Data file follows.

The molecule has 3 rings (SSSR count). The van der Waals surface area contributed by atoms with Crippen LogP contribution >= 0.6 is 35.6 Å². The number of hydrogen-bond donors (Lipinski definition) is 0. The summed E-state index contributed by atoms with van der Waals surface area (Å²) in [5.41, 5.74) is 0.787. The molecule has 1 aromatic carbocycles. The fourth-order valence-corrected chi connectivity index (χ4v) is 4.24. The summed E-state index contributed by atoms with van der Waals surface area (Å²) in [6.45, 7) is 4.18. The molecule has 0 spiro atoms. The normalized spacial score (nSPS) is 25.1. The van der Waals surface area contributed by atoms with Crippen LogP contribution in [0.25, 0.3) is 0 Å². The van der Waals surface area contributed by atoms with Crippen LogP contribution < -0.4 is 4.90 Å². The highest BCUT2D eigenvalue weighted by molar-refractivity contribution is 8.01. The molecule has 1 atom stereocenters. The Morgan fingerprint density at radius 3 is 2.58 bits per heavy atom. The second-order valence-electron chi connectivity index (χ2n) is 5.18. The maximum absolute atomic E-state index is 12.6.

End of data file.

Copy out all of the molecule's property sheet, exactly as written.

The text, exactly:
The molecule has 3 rings (SSSR count). The van der Waals surface area contributed by atoms with Crippen LogP contribution >= 0.6 is 35.6 Å². The number of hydrogen-bond donors (Lipinski definition) is 0. The summed E-state index contributed by atoms with van der Waals surface area (Å²) in [5.41, 5.74) is 0.787. The molecule has 1 aromatic carbocycles. The fourth-order valence-corrected chi connectivity index (χ4v) is 4.24. The summed E-state index contributed by atoms with van der Waals surface area (Å²) in [6.45, 7) is 4.18. The molecule has 0 spiro atoms. The normalized spacial score (nSPS) is 25.1. The van der Waals surface area contributed by atoms with Crippen LogP contribution in [0.25, 0.3) is 0 Å². The van der Waals surface area contributed by atoms with Crippen LogP contribution < -0.4 is 4.90 Å². The highest BCUT2D eigenvalue weighted by molar-refractivity contribution is 8.01. The molecule has 1 atom stereocenters. The Morgan fingerprint density at radius 3 is 2.58 bits per heavy atom. The second-order valence-electron chi connectivity index (χ2n) is 5.18. The maximum absolute atomic E-state index is 12.6.